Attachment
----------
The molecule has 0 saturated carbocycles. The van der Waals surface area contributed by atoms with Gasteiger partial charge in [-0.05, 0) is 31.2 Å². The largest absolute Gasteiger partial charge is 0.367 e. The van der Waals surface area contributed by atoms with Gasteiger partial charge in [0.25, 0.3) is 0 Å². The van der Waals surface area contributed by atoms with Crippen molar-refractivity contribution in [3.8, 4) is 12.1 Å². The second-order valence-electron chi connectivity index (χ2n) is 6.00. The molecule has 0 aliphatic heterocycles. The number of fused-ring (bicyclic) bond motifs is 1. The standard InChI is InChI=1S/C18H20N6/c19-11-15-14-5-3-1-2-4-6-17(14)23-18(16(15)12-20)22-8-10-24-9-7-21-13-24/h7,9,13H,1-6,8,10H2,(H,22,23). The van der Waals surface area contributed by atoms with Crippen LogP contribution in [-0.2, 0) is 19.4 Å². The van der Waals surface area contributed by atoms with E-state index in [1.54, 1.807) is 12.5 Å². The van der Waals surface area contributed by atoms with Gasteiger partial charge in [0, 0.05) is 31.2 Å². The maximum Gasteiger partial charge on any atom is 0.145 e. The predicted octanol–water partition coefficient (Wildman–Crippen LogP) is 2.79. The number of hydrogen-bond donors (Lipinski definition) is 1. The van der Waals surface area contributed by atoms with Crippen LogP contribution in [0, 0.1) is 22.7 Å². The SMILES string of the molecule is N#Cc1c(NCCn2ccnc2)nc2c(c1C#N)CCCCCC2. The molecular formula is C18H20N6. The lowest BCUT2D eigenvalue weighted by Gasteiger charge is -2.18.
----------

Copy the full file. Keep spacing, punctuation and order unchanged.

The molecule has 0 saturated carbocycles. The van der Waals surface area contributed by atoms with Gasteiger partial charge in [-0.05, 0) is 31.2 Å². The largest absolute Gasteiger partial charge is 0.367 e. The van der Waals surface area contributed by atoms with Gasteiger partial charge in [0.25, 0.3) is 0 Å². The van der Waals surface area contributed by atoms with Crippen molar-refractivity contribution in [3.8, 4) is 12.1 Å². The second-order valence-electron chi connectivity index (χ2n) is 6.00. The molecule has 0 aliphatic heterocycles. The number of fused-ring (bicyclic) bond motifs is 1. The standard InChI is InChI=1S/C18H20N6/c19-11-15-14-5-3-1-2-4-6-17(14)23-18(16(15)12-20)22-8-10-24-9-7-21-13-24/h7,9,13H,1-6,8,10H2,(H,22,23). The van der Waals surface area contributed by atoms with Crippen LogP contribution in [-0.2, 0) is 19.4 Å². The van der Waals surface area contributed by atoms with E-state index in [1.54, 1.807) is 12.5 Å². The van der Waals surface area contributed by atoms with Gasteiger partial charge in [0, 0.05) is 31.2 Å². The maximum Gasteiger partial charge on any atom is 0.145 e. The predicted octanol–water partition coefficient (Wildman–Crippen LogP) is 2.79. The number of hydrogen-bond donors (Lipinski definition) is 1. The van der Waals surface area contributed by atoms with Crippen LogP contribution in [0, 0.1) is 22.7 Å². The SMILES string of the molecule is N#Cc1c(NCCn2ccnc2)nc2c(c1C#N)CCCCCC2. The molecular formula is C18H20N6. The lowest BCUT2D eigenvalue weighted by Gasteiger charge is -2.18.